Check out this the Arctic and Earth SIGNs video to explore how climate models are used in climate change research.
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This investigation is part of the NASA: Mission Geography Module "What are the causes and consequences of climate change?" that guides students through explorations in climatic variability and evidence for global climate change.
The processes comprising the Earth’s environment are interconnected.
In this activity, students will use sea-level rise data to create models and compare short-term trends to long-term trends. They will then determine whether sea-level rise is occurring based on the data.
What is sea-level rise and how does it affect us? This "Teachable Moment" looks at the science behind sea-level rise and offers lessons and tools for teaching students about this important climate topic.
This learning activity uses data acquired by the TOPEX/Poseidon altimeter, a joint project of NASA and the French Space Agency, to investigate the relationship between the topography of a sea-floor feature and the topography of the overlying sea surface.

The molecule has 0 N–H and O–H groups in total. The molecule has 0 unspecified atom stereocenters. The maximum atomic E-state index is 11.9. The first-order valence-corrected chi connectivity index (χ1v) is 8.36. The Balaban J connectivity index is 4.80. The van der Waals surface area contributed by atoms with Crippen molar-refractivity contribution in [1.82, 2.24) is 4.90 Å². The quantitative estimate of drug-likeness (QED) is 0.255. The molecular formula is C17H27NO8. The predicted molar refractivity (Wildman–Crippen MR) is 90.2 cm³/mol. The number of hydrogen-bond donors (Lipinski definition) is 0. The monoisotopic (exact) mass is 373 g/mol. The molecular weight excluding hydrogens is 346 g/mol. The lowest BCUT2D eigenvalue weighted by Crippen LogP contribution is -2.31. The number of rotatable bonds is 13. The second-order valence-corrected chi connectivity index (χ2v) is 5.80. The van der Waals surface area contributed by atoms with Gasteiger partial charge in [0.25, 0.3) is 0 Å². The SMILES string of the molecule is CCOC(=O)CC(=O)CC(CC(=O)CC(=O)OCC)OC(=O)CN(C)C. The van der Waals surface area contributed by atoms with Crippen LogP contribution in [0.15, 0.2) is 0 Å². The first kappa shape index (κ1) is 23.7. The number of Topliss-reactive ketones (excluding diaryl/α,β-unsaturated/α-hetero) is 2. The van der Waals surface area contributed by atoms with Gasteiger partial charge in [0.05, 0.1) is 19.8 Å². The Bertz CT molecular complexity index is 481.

In this activity, students explore three indicators of drought are: soil moisture, lack of precipitation, and decreased streamflows. Students investigate each of these parameters develop a sense for the effects of drought on land.
NASA visualizers take data – numbers, codes – and turn them into animations people can see and quickly understand.
Students analyze map visualizations representing the amount of Sun’s energy received on the Earth as indicated by the amount that is reflected back to space, known as “albedo”.
Students analyze the relationship between sea surface height and ocean surface currents by graphing sea height using satellite data. Note: This lesson is modified from NASA's TOPEX/Poseidon lesson plan.